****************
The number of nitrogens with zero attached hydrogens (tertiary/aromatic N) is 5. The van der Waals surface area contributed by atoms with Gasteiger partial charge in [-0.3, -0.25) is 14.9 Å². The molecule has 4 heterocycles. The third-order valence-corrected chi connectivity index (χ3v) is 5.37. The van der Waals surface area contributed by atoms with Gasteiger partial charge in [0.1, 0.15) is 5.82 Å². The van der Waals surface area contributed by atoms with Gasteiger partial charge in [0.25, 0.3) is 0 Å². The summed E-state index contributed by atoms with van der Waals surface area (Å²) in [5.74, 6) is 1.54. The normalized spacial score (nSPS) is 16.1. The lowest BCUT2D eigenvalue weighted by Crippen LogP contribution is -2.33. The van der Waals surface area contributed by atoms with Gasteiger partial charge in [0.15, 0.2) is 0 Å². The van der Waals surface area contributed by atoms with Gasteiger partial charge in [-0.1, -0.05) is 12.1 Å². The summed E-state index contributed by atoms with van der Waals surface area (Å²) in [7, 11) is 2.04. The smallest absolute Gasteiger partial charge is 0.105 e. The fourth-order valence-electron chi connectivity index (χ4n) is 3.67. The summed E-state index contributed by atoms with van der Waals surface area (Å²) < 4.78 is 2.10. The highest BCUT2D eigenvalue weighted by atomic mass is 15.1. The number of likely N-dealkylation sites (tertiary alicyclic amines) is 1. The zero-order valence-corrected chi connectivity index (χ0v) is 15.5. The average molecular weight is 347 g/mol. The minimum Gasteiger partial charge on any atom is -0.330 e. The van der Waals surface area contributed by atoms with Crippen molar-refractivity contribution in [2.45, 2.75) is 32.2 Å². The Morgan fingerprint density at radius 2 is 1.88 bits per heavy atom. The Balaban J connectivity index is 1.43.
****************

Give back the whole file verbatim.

The number of nitrogens with zero attached hydrogens (tertiary/aromatic N) is 5. The van der Waals surface area contributed by atoms with Gasteiger partial charge in [-0.3, -0.25) is 14.9 Å². The molecule has 4 heterocycles. The third-order valence-corrected chi connectivity index (χ3v) is 5.37. The van der Waals surface area contributed by atoms with Gasteiger partial charge in [0.1, 0.15) is 5.82 Å². The van der Waals surface area contributed by atoms with Gasteiger partial charge in [0.25, 0.3) is 0 Å². The summed E-state index contributed by atoms with van der Waals surface area (Å²) in [5.74, 6) is 1.54. The normalized spacial score (nSPS) is 16.1. The lowest BCUT2D eigenvalue weighted by Crippen LogP contribution is -2.33. The van der Waals surface area contributed by atoms with Gasteiger partial charge in [0.15, 0.2) is 0 Å². The van der Waals surface area contributed by atoms with Gasteiger partial charge in [-0.1, -0.05) is 12.1 Å². The summed E-state index contributed by atoms with van der Waals surface area (Å²) in [7, 11) is 2.04. The smallest absolute Gasteiger partial charge is 0.105 e. The fourth-order valence-electron chi connectivity index (χ4n) is 3.67. The summed E-state index contributed by atoms with van der Waals surface area (Å²) < 4.78 is 2.10. The highest BCUT2D eigenvalue weighted by atomic mass is 15.1. The number of likely N-dealkylation sites (tertiary alicyclic amines) is 1. The zero-order valence-corrected chi connectivity index (χ0v) is 15.5. The average molecular weight is 347 g/mol. The minimum Gasteiger partial charge on any atom is -0.330 e. The van der Waals surface area contributed by atoms with Crippen molar-refractivity contribution in [2.45, 2.75) is 32.2 Å². The Morgan fingerprint density at radius 2 is 1.88 bits per heavy atom. The Balaban J connectivity index is 1.43.